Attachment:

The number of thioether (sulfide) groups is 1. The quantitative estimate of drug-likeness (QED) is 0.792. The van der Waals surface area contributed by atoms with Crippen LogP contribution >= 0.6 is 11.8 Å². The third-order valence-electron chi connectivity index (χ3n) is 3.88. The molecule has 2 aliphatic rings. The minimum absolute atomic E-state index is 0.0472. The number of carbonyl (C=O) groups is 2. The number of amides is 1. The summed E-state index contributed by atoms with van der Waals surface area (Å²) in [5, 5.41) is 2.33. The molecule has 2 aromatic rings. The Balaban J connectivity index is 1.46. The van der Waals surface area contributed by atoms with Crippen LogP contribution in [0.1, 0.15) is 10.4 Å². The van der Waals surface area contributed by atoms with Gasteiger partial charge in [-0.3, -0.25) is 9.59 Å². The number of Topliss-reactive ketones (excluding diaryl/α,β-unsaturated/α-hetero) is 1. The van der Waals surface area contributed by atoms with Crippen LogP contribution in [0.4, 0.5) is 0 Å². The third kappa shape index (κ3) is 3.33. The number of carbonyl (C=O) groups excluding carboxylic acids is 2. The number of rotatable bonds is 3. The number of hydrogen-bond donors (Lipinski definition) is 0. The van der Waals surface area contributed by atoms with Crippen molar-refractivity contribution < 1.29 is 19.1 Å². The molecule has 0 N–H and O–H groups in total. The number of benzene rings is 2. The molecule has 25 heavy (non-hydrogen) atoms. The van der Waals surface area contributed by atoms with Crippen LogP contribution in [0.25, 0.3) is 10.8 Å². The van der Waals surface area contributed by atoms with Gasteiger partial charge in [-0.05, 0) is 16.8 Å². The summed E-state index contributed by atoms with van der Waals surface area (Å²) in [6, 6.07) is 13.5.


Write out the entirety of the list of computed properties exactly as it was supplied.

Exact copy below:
The number of thioether (sulfide) groups is 1. The quantitative estimate of drug-likeness (QED) is 0.792. The van der Waals surface area contributed by atoms with Crippen LogP contribution >= 0.6 is 11.8 Å². The third-order valence-electron chi connectivity index (χ3n) is 3.88. The molecule has 2 aliphatic rings. The minimum absolute atomic E-state index is 0.0472. The number of carbonyl (C=O) groups is 2. The number of amides is 1. The summed E-state index contributed by atoms with van der Waals surface area (Å²) in [5, 5.41) is 2.33. The molecule has 2 aromatic rings. The Balaban J connectivity index is 1.46. The van der Waals surface area contributed by atoms with Crippen LogP contribution in [0.1, 0.15) is 10.4 Å². The van der Waals surface area contributed by atoms with Gasteiger partial charge in [-0.3, -0.25) is 9.59 Å². The number of Topliss-reactive ketones (excluding diaryl/α,β-unsaturated/α-hetero) is 1. The van der Waals surface area contributed by atoms with Crippen LogP contribution in [0.4, 0.5) is 0 Å². The third kappa shape index (κ3) is 3.33. The number of carbonyl (C=O) groups excluding carboxylic acids is 2. The number of rotatable bonds is 3. The number of hydrogen-bond donors (Lipinski definition) is 0. The van der Waals surface area contributed by atoms with Crippen molar-refractivity contribution < 1.29 is 19.1 Å². The molecule has 0 N–H and O–H groups in total. The number of benzene rings is 2. The molecule has 25 heavy (non-hydrogen) atoms. The van der Waals surface area contributed by atoms with Crippen LogP contribution in [0.25, 0.3) is 10.8 Å². The van der Waals surface area contributed by atoms with Gasteiger partial charge in [-0.05, 0) is 16.8 Å². The summed E-state index contributed by atoms with van der Waals surface area (Å²) in [6, 6.07) is 13.5.